Skip to comments.Progress in Kosovo 'Slow-Going,' Security Council Told
Posted on 11/08/2002 10:34:38 AM PST by Destro
Progress in Kosovo 'Slow-Going,' Security Council Told
Thursday, November 07 2002 @ 04:05 PM GMT
NEW YORK - More emphasis needs to be placed on reconciliation efforts in Kosovo, where developments of the last four months illustrate the difficulties faced in making consistent progress in the province, the top United Nations peacekeeping official told the Security Council today in an open briefing.
"It is, inevitably, slow-going," the Under-Secretary-General for Peacekeeping Operations, Jean-Marie Guéhenno, said in his briefing on the latest developments as well as Secretary-General Kofi Annan's recent report on the work of the UN Interim Administration Mission (UNMIK). The ensuing discussion saw the participation of representatives of some 20 countries, including the Federal Republic of Yugoslavia.
Mr. Guéhenno noted that while progress has been made on a number of fronts, there still have been some negative developments, most notably the continued existence of parallel government structures.
The consolidation of sustainable institutions depends on an effective public administration, but recruitment remains slow, the UN official said. Also, obstacles such as security concerns, inter-ethnic tensions in the workplace and the limited pool of minority community applicants still hamper the multi-ethnic character of the civil service.
As for the security situation, there has been a regrettable continuation of attacks targeting the Kosovo Serb community, including an assault last month against 50 elderly people registering for their pensions, Mr. Guéhenno said. UNMIKs fight against crime, meanwhile, had yielded an increase in the amount of contraband seized and a subsequent rise in the number of arrests on charges of economic crime and corruption.
Nevertheless, although the elections on 26 October and the prior campaign passed largely free of violence, the day after the polls saw the killing of the President of the Kosovo Albanian Municipal Assembly and two others.
While the Kosovo Serb community has expressed a desire to see faster progress in many areas, Mr. Guéhenno said, its low turnout for those elections was to its own detriment, diminishing its ability to participate in decision-making processes throughout the province.
Meanwhile, Kosovo's leaders had a responsibility to create conditions conducive to improving "inter-communal" relations and promoting reconciliation, Mr. Guéhenno stressed. In that regard, he welcomed the statement made by political leaders last Friday.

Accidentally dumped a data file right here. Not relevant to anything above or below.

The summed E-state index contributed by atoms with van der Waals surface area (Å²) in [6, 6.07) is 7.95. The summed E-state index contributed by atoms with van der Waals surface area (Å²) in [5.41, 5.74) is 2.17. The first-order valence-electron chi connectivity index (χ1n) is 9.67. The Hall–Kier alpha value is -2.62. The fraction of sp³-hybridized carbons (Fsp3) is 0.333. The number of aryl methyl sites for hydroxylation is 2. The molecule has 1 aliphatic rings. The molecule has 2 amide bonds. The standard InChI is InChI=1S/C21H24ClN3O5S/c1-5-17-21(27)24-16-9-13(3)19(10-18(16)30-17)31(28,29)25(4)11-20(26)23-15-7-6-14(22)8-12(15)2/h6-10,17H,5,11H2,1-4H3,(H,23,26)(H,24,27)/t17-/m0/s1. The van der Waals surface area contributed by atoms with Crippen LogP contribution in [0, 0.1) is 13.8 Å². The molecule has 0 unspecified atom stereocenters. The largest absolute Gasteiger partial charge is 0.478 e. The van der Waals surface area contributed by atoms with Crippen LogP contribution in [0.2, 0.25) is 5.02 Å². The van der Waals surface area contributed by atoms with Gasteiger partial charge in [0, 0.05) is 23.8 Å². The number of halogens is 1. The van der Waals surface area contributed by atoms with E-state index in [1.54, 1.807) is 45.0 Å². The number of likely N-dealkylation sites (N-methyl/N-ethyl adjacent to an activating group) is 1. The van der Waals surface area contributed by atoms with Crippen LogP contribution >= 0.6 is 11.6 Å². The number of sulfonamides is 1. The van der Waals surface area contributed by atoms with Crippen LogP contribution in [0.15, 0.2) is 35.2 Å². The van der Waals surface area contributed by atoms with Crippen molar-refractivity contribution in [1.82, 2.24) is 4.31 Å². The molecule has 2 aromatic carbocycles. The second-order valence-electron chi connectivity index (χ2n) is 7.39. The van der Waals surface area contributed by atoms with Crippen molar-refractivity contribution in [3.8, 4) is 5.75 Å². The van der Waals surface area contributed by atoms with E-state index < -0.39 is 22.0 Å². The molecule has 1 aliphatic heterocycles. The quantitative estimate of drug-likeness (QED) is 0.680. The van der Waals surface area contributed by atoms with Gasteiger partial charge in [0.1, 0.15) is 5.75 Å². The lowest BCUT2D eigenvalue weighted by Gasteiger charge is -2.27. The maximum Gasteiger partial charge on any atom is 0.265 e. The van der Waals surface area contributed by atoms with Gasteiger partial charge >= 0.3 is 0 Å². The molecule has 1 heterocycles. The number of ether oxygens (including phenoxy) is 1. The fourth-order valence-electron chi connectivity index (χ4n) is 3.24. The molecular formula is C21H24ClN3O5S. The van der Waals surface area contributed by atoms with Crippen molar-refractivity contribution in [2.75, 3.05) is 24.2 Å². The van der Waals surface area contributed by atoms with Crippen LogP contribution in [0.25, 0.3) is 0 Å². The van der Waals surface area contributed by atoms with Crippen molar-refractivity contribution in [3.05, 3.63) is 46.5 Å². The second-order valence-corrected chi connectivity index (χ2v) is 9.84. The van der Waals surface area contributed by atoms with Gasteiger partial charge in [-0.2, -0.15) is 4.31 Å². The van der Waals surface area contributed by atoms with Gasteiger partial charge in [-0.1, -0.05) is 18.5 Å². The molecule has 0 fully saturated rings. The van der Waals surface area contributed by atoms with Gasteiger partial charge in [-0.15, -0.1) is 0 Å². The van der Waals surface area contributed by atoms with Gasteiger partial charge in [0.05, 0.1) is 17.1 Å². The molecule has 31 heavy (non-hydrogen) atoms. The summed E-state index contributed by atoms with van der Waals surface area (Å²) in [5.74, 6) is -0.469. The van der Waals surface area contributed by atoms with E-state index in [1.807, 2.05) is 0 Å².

"But more needs to be done, including turning words into actions and speaking out more clearly against violence," he said. "The brunt of the effort lies with the majority community."
-United Nations News Center. Redistributed via Press International News Agency (PINA).
Just imagine...interpol says that the albanian mob is worse that the Italian mafia...more violent and hardened. AMAZING....klintoon knew who da' bo$$ was, didn't he???
I guess this means that the UN forces and their KLA terrorist proteges still haven't completely cleansed the area of those pesky Serbs, and that some of them are even getting out of their fenced enclosures! Oh, and also the fact that there are still some local teenage girls who haven't yet been sold in to sex slavery. Still some work to be done in that department too, it seems.
Thanks for broaching the subject.
There's no feeling any greater - than to, bomb first and ask questions later!
Perhaps you weren't paying attention?
...by Bill Clinton. He wouldn't lie, now would he?
I guess if you weren't paying attention at the time, it's easy to fall victim to the Serb Nationalist lies and revisionism currently being promulgated on the net.
And Racak was a massacre of civilians, no matter what the World Socialist Web Site and all it's fine cohorts say.
Alas, who can you blame for being misled other than yourself?
Something for you to ponder.
And just to clear up a point of confusion, we were talking about the bombing of Serbia on this thread, not the bombing of the Bosnian Serbs.